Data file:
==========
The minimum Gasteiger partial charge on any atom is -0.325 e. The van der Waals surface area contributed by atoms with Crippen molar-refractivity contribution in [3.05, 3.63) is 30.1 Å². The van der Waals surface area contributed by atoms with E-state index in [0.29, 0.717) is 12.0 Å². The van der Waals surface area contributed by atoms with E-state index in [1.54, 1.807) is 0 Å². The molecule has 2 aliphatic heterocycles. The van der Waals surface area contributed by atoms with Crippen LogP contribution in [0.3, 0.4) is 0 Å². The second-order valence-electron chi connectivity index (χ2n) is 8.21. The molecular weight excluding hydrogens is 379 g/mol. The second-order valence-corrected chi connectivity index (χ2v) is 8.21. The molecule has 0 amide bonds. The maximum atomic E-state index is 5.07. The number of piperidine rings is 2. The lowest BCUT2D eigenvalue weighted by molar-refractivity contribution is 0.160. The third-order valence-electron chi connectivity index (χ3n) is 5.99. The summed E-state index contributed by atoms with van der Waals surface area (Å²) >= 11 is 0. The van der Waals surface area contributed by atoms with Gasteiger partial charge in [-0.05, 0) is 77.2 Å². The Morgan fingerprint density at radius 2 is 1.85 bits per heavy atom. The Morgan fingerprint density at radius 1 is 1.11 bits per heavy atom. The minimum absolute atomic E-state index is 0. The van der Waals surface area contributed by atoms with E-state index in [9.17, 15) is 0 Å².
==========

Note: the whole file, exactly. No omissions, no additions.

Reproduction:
The minimum Gasteiger partial charge on any atom is -0.325 e. The van der Waals surface area contributed by atoms with Crippen molar-refractivity contribution in [3.05, 3.63) is 30.1 Å². The van der Waals surface area contributed by atoms with E-state index in [0.29, 0.717) is 12.0 Å². The van der Waals surface area contributed by atoms with E-state index in [1.54, 1.807) is 0 Å². The molecule has 2 aliphatic heterocycles. The van der Waals surface area contributed by atoms with Crippen LogP contribution in [0.3, 0.4) is 0 Å². The second-order valence-electron chi connectivity index (χ2n) is 8.21. The molecular weight excluding hydrogens is 379 g/mol. The second-order valence-corrected chi connectivity index (χ2v) is 8.21. The molecule has 0 amide bonds. The maximum atomic E-state index is 5.07. The number of piperidine rings is 2. The lowest BCUT2D eigenvalue weighted by molar-refractivity contribution is 0.160. The third-order valence-electron chi connectivity index (χ3n) is 5.99. The summed E-state index contributed by atoms with van der Waals surface area (Å²) >= 11 is 0. The van der Waals surface area contributed by atoms with Gasteiger partial charge in [-0.05, 0) is 77.2 Å². The Morgan fingerprint density at radius 2 is 1.85 bits per heavy atom. The Morgan fingerprint density at radius 1 is 1.11 bits per heavy atom. The minimum absolute atomic E-state index is 0. The van der Waals surface area contributed by atoms with E-state index in [9.17, 15) is 0 Å².